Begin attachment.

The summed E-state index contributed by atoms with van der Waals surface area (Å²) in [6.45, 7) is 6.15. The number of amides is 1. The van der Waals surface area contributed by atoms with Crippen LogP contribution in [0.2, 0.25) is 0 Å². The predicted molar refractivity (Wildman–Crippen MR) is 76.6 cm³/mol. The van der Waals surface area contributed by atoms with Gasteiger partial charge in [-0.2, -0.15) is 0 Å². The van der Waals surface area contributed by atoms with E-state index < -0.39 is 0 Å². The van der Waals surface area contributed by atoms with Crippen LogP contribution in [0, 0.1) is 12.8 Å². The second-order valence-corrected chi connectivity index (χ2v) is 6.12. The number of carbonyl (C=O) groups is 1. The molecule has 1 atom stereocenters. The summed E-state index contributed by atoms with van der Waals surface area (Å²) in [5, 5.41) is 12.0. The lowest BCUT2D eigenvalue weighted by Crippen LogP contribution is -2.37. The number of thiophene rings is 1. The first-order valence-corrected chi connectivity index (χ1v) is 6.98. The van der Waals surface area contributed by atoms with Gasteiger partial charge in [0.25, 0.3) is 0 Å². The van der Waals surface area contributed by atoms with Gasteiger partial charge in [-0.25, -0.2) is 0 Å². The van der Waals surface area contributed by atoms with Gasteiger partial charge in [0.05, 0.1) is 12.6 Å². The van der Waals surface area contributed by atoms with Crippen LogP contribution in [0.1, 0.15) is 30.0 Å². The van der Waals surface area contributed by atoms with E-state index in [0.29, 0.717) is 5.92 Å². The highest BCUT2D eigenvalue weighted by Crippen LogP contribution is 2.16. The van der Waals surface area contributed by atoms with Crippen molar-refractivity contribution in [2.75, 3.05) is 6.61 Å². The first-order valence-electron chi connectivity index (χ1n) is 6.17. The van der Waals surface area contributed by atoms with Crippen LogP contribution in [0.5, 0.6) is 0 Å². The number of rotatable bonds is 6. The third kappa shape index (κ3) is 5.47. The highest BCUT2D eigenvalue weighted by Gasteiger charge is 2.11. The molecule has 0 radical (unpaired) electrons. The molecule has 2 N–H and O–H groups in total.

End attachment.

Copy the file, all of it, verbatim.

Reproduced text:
The summed E-state index contributed by atoms with van der Waals surface area (Å²) in [6.45, 7) is 6.15. The number of amides is 1. The van der Waals surface area contributed by atoms with Crippen LogP contribution in [0.2, 0.25) is 0 Å². The predicted molar refractivity (Wildman–Crippen MR) is 76.6 cm³/mol. The van der Waals surface area contributed by atoms with Gasteiger partial charge in [-0.2, -0.15) is 0 Å². The van der Waals surface area contributed by atoms with E-state index < -0.39 is 0 Å². The van der Waals surface area contributed by atoms with Crippen LogP contribution in [0, 0.1) is 12.8 Å². The second-order valence-corrected chi connectivity index (χ2v) is 6.12. The number of carbonyl (C=O) groups is 1. The molecule has 1 atom stereocenters. The summed E-state index contributed by atoms with van der Waals surface area (Å²) in [5, 5.41) is 12.0. The lowest BCUT2D eigenvalue weighted by Crippen LogP contribution is -2.37. The number of thiophene rings is 1. The first-order valence-corrected chi connectivity index (χ1v) is 6.98. The van der Waals surface area contributed by atoms with Gasteiger partial charge in [0.25, 0.3) is 0 Å². The van der Waals surface area contributed by atoms with Gasteiger partial charge in [-0.25, -0.2) is 0 Å². The van der Waals surface area contributed by atoms with Gasteiger partial charge in [0.05, 0.1) is 12.6 Å². The van der Waals surface area contributed by atoms with Crippen LogP contribution in [0.1, 0.15) is 30.0 Å². The van der Waals surface area contributed by atoms with E-state index in [0.29, 0.717) is 5.92 Å². The highest BCUT2D eigenvalue weighted by Crippen LogP contribution is 2.16. The van der Waals surface area contributed by atoms with Crippen molar-refractivity contribution in [2.75, 3.05) is 6.61 Å². The first-order valence-electron chi connectivity index (χ1n) is 6.17. The van der Waals surface area contributed by atoms with Crippen LogP contribution in [0.5, 0.6) is 0 Å². The number of rotatable bonds is 6. The third kappa shape index (κ3) is 5.47. The highest BCUT2D eigenvalue weighted by Gasteiger charge is 2.11. The molecule has 0 radical (unpaired) electrons. The molecule has 2 N–H and O–H groups in total.